• The posterior belly begins at the medial surface of the mastoid notch of the temporal bone. From there it crosses anteroinferior towards the hyoid bone, piercing the stylohyoid muscle prior to attaching to the intermediate tendon of the digastric muscle.
  • The anterior belly of the digastric muscle begins from the digastric fossa of the lower border of the mandible, closer to the midline near the mandibular symphysis (symphysis menti). This proportion of the muscle extends posteroinferiorly from the mandible, attaching to the intermediate tendon.


  • Above the hyoid bone, these 2 muscle bellies join as the intermediate tendon. The intermediate tendon of the digastric muscle is encircled by a U-shaped fibrous tissue sling, made up of a broadening of the investing layer of the deeper cervical fascia. This sling is anchored on the upper side of the body of the hyoid bone. It works as a pulley, allowing the intermediate tendon to slide anteriorly & posteriorly. 

Nerve Supply

  • An emphasizing feature of the digastric muscle is that its bellies have various embryologic origins, & hence different innervations. 
  • The anterior belly is derived from the 1st pharyngeal arch & is, therefore, nerve supplied by the nerve to the mylohyoid muscle, a branch of the inferior alveolar nerve that starts from the mandibular nerve. The posterior belly of the digastric muscle is derived from the mesoderm of the 2nd pharyngeal arch & is, therefore, nerve supplied by the digastric branch of the facial nerve (cranial nerve seven). 

Blood Supply

  • The anterior belly of the digastric muscle is vascular supply mainly by the submental artery of the facial artery, & the posterior belly takes its vascular blood supply from the posterior auricular & occipital arteries.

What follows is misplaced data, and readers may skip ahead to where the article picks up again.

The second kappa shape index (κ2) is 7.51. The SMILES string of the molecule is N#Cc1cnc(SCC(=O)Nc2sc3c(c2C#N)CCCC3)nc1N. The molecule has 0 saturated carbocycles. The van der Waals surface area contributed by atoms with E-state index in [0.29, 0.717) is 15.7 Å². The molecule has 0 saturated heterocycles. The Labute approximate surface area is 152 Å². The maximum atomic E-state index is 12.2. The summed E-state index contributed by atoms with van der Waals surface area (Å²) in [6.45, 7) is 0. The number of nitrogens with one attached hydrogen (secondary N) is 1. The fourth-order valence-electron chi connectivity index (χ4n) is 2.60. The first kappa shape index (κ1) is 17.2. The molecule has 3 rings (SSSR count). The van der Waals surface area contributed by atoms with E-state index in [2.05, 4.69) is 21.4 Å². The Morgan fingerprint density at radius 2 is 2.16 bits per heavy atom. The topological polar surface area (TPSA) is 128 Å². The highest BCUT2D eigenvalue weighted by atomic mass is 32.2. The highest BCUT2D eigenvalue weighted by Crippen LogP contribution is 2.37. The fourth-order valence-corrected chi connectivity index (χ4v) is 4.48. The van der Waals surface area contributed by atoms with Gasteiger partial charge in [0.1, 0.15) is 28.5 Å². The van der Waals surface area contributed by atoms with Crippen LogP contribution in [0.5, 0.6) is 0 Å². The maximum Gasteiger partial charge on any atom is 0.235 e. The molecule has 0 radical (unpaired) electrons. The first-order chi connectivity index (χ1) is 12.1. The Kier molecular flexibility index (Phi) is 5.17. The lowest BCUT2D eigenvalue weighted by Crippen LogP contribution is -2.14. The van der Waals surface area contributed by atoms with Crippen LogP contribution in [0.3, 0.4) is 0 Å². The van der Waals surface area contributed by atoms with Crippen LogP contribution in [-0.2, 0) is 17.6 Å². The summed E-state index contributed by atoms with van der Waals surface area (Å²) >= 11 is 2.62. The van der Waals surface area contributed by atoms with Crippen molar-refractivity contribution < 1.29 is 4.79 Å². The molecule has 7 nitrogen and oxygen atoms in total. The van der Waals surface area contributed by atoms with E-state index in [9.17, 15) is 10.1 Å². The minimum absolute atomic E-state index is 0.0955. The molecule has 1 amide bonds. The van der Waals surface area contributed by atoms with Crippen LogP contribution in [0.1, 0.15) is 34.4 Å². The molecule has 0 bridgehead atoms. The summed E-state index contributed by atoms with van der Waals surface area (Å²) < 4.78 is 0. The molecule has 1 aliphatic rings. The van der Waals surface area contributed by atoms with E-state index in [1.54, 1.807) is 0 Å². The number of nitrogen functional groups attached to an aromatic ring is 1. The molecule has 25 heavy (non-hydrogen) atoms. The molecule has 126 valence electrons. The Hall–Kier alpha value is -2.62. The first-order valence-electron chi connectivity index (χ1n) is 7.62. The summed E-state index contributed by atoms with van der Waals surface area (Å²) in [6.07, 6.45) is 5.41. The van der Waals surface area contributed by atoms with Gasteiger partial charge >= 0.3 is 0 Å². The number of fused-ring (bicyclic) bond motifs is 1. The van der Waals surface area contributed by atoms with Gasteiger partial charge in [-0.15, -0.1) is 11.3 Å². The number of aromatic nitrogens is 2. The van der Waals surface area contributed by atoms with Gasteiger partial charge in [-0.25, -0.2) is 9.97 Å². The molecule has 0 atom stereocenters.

• Works as Depressers mandible
  • Works as Elevators of the hyoid bone while during the chewing, swallowing

The function of Digastric Muscle

Digastric has 2 main functions:

  • Works as Depression of the mandible while the hyoid bone is stable.
  • Works as Elevation of the hyoid bone & larynx when the mandible is stable.
  • By depressing the mandible, the digastric muscle does the act of opening the mouth, which is necessary when working against resistance. This way the digastric muscle, combine with the rest of the suprahyoid muscles, assists in the action of chewing, swallowing, & speech. This is why the suprahyoid muscles are sometimes termed an accessory muscle of mastication. 
  • Conversely, when the mandible is stable, the digastric muscle raises the hyoid bone & the larynx with it. Superior movement of the hyoid & larynx results in lowering/closing of the epiglottis, blocking the entrance to the trachea & thereby curing the inhalation of food & liquid during swallowing. 

Stylohyoid Muscle

What is Stylohyoid Muscle?

  • The Stylohyoid is a paired muscle situated in the anterior triangle of the neck. It is the portion of the suprahyoid muscle group which joins the hyoid bone to the mandible & skull. There are 4 suprahyoid muscles in total, the other 3 being the mylohyoid, geniohyoid, & digastric muscles.
  • The stylohyoid muscle extended between the temporal & hyoid bones. Working on the hyoid, facilitates tongue retraction, & swallowing (deglutition), & keeps the airway open during the time of inspiration.